Bendix Spring Washer Tab

I think I got these right.
I replaced the Bendix Spring on my TT Limo about a year ago and did not bend the tabs on the washers. Yesterday was a beautiful day, so I decided to pull the cover off the Bendix Spring and recheck my work. Notice that the Bendix Spring ends no longer align. The Spring was new about a year ago and has had lots of starts because a year is probably 500 miles of driving, five miles at a time, plus numerous shorter trips around parking lots etc. I use 12 volts, so maybe that is a factor too.
The new washers for a Bendix Spring have two tabs, one is bent to 90*, the other is flat with the washer and needs to be bent. If you look closely at the first picture you will see that when I installed the washers a year ago I had the bent portion of the washer next to the head of the bolt. This worked fine and there were no problems. BUT, I removed the bolts, put the bent portion of the washer over the spring, tightened the bolts, and then bent the straight tabs up by the bolts.

I hope this is the correct method because I really don’t like putting that Bendix cover on…

Not exactly right. The tab you bend down to the spring goes in the gap between the spring eye end and the spring, (see pic for the area I’m describing), while the other tab goes up onto a bolt head flat.

And yes, 12V did that to your spring.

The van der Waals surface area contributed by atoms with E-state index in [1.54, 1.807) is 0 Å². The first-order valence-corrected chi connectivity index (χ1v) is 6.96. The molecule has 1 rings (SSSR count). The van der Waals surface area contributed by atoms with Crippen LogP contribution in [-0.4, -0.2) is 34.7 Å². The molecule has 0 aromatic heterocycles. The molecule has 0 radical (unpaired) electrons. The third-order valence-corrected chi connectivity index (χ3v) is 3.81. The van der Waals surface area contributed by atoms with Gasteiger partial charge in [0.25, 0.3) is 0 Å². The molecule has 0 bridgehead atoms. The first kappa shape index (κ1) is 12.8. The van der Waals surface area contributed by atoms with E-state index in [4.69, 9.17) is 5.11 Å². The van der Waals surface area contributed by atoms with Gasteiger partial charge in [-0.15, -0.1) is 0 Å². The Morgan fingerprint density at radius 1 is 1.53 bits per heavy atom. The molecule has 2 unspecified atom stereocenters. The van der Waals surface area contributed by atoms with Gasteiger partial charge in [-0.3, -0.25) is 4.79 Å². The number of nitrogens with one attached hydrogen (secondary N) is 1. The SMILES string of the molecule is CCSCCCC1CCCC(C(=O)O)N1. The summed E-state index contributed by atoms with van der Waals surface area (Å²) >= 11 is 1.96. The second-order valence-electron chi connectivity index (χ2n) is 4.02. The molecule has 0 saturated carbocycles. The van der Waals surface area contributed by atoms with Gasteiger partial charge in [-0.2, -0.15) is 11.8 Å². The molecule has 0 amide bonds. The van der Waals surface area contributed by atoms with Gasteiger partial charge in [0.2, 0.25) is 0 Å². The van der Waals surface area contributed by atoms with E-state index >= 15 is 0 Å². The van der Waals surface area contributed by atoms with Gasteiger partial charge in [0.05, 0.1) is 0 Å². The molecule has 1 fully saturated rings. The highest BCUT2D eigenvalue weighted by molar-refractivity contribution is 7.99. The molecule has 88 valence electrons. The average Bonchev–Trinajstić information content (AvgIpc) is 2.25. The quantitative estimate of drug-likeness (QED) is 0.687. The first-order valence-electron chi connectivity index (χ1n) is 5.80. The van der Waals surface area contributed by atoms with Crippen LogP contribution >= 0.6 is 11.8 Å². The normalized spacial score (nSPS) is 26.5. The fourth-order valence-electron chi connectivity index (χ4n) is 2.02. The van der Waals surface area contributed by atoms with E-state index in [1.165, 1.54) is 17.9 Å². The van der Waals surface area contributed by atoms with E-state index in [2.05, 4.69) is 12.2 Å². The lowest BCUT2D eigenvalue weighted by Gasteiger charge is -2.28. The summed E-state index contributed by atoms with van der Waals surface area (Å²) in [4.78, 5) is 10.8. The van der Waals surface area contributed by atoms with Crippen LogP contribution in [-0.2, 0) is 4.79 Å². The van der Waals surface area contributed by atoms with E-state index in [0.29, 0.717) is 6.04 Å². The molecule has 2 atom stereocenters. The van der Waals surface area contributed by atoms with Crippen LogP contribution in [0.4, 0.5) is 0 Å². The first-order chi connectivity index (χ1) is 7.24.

So will it hold the way I have it, or do I need to go back and do it right?

One of the first things I ever did to my TT was pull the starter to see
what could be done to make it work. I quickly encountered the Bendix
cover pleasure and thus began the problem solving process.

The cover can be removed and replaced with one screw still in place.
It takes a little angling to get the cover in, and the screw must be backed
out to just the right point, but it is not too tough to make it work. And
it sure makes the rest of the installation easier. Naturally, I leave the
upper-inner one in, and use it to locate and hold the cover for the other
two screws.

The other trick I use, is to employ a LONG screwdriver, that reaches
way back in that impossible to get at screw to cinch it down or back it
off. I think this thing is 18-24 inches long, and allows easy twisting of
the screws, especially the top ones.

I found it easiest to hold the screw in position with needlenose pliers with one hand, and push it while turning with a screwdriver in the other hand.